So I downgraded from LininoIO to Linino, but same result.

I set baud to 250000, then unplugged the Lun's USB and reconnected, and now I still see boot after bootconsole except with a blank line between each line.  And when I hit <Enter> it goes crazy with lines scrolling by at top speed (all legible), mostly saying, "wARN: missing pipe ext".  Trying ~2 has no effect.

Setting console baud back to 115200 and trying ~2 I get the "/bin/ash: ~~: not found" as above.

Maybe I need to rewrite U-Boot using tftp?  Although, I'm not able to use U-Boot to set the tftp server IP.

Quantumn


ShapeShifter

(uh oh, SS has disappeared)
Not disappeared, but some of us have jobs and other commitments that prevent us from monitoring the forums full time.  ;)

I'm afraid that I don't have any other advice to offer. As I said initially, I have not tried performing this upgrade path. I only responded because the symptoms you posted strongly point to mismatched baud rates between the sketch and the Linux processor.

It's curious that the "~2" command is not working. It should be intercepted by the YunSerialTerminal sketch and should trigger a baud rate change. But instead, it looks like the sequence is being sent through to the Linux console. Are you using the Arduino IDE's Serial Monitor to talk to the Yun's serial port? If so, are you sending the two characters at the same time, or are you typing them one at a time and hitting "Send" after each character? If the latter, that could explain the problem as there would be extra line terminators that would confuse the sketch's code.

Did you make any changes to the YunSerialTerminal sketch? Does the source code for your copy of the sketch match that one the website? https://www.arduino.cc/en/Tutorial/YunSerialTerminal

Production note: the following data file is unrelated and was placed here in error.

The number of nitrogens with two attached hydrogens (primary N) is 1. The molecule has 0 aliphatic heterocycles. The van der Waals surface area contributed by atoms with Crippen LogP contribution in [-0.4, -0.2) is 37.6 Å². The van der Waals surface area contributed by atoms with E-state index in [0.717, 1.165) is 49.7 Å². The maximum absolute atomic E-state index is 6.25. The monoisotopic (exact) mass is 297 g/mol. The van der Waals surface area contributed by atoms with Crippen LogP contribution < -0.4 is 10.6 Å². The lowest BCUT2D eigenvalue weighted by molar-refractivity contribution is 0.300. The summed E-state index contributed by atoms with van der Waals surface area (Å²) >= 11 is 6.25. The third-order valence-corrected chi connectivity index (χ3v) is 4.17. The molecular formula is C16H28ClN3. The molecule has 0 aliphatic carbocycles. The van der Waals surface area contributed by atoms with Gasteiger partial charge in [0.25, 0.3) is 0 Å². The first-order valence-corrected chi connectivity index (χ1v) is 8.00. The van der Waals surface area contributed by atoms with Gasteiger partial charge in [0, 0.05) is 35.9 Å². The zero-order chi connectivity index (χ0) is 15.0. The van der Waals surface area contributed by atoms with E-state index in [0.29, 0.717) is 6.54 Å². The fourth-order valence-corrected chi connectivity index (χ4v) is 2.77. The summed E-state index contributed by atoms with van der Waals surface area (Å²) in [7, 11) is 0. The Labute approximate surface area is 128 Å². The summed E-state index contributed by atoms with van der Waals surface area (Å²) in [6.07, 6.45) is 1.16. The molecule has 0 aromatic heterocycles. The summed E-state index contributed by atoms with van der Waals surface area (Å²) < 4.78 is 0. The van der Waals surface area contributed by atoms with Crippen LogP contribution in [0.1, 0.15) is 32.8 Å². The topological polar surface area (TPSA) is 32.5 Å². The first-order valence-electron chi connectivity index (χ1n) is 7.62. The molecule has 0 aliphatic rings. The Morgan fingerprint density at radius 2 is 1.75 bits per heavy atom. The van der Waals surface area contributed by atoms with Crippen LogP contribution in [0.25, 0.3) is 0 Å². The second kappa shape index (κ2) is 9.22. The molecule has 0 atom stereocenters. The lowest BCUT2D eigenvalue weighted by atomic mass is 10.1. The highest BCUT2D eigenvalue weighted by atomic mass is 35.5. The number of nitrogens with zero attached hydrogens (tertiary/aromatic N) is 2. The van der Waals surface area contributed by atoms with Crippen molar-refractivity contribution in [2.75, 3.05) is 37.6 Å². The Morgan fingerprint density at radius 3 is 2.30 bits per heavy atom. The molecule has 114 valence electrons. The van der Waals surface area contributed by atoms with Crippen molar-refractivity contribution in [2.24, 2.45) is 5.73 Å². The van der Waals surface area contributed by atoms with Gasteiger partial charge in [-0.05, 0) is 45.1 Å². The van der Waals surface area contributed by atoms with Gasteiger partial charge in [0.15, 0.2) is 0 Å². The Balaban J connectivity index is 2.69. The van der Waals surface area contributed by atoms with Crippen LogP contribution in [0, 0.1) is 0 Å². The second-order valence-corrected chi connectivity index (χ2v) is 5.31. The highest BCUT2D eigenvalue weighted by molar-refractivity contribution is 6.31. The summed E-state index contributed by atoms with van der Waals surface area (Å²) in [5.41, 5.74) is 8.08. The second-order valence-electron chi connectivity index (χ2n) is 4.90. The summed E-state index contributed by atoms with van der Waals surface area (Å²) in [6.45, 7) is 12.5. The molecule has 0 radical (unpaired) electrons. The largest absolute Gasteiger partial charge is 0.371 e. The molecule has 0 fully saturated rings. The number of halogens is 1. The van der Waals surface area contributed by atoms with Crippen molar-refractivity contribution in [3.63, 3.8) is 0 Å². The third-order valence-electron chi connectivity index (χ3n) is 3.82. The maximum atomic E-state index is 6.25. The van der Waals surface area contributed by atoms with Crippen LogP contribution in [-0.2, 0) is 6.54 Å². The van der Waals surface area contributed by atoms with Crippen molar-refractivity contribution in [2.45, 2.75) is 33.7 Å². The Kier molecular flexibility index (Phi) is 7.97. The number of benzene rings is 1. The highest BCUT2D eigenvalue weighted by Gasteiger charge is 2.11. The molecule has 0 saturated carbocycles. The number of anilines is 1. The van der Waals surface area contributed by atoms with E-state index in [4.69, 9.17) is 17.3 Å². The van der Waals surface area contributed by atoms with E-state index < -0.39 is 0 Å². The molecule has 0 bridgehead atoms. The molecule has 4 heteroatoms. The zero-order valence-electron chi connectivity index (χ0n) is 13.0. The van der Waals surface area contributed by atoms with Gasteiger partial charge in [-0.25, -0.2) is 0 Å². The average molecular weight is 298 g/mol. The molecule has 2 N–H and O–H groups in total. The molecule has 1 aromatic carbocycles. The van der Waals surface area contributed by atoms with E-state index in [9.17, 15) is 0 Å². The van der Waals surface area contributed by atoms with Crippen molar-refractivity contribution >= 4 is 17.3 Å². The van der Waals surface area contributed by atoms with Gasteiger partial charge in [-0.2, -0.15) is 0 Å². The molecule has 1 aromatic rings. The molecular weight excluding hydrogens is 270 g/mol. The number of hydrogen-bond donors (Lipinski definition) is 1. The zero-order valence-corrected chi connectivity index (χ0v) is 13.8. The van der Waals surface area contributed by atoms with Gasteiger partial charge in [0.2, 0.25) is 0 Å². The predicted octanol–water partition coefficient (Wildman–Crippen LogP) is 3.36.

Keep in mind that when you open an example sketch, you are looking at the original code, and are able to save changes which overwrite the original example, changing it forever. It would be nice if opening an example sketch would create a new copy of it to allow changing it as you see fit without affecting the original version. This burned me a couple times when first using Arduino, and I ended up unintentionally making permanent changes. I know it's a stretch, and that's probably not what happened here, but it's about the only thing that I can think if.

Quantumn

Understand, thanks.

Indeed using YunSerialTerminal, and have made zero changes to it.

Agree with the mismatched baud theorem. And it's awfully queer that ~ is getting passed along to Linux.

Maybe this thing has defeated me.

ShapeShifter

My only other thought is to bypass the YunSerialTerminal sketch. Run a blank sketch (what you get when select "File | New" in the IDE) or something trivial like the Blink sketch - something that doesn't use the Bridge or Serial1 or pins 0 and 1. Load that sketch onto the Yun, and that will essentially disconnect the AVR processor from the Linux side.

Then, use a USB to TTL serial cable, and connect directly to pins 0 and 1 on the Yun:
  • Pin 0 goes to the receive data connection of the cable
  • Pin 1 goes to the transmit data connection of the cable
  • Any of the GND pins go the ground connection of the cable

If the cable has a power output pin, leave it disconnected.

Now, you can use the Serial Monitor or some other terminal emulator to connect to the USB adapter. In this case, the speed setting you select in the Serial Monitor's baud rate box will be functional (if you are using a different terminal emulator program, set the speed according to how that program works.) This should let the USB adapter (and your terminal emulator) talk directly to the Linux console. You should be able to set the speed to 250000 when talking to U-Boot, and 115200 when talking to the kernel.

In a normal Arduino, pins 0 and 1 talk to the AVR processor. On a Yun, these pins are also connected to the Linux console port. By running a blank sketch, the AVR processor is ignoring those pins, and you can use those pins to talk to Linux. Just keep in mind that the Tx/Rx polarity of these pins is in relation to the AVR processor - they will be reversed on the Linux side: use pin 0 to listen to the Linux console, and pin 1 to talk to it. (I hope I didn't just get that backwards!)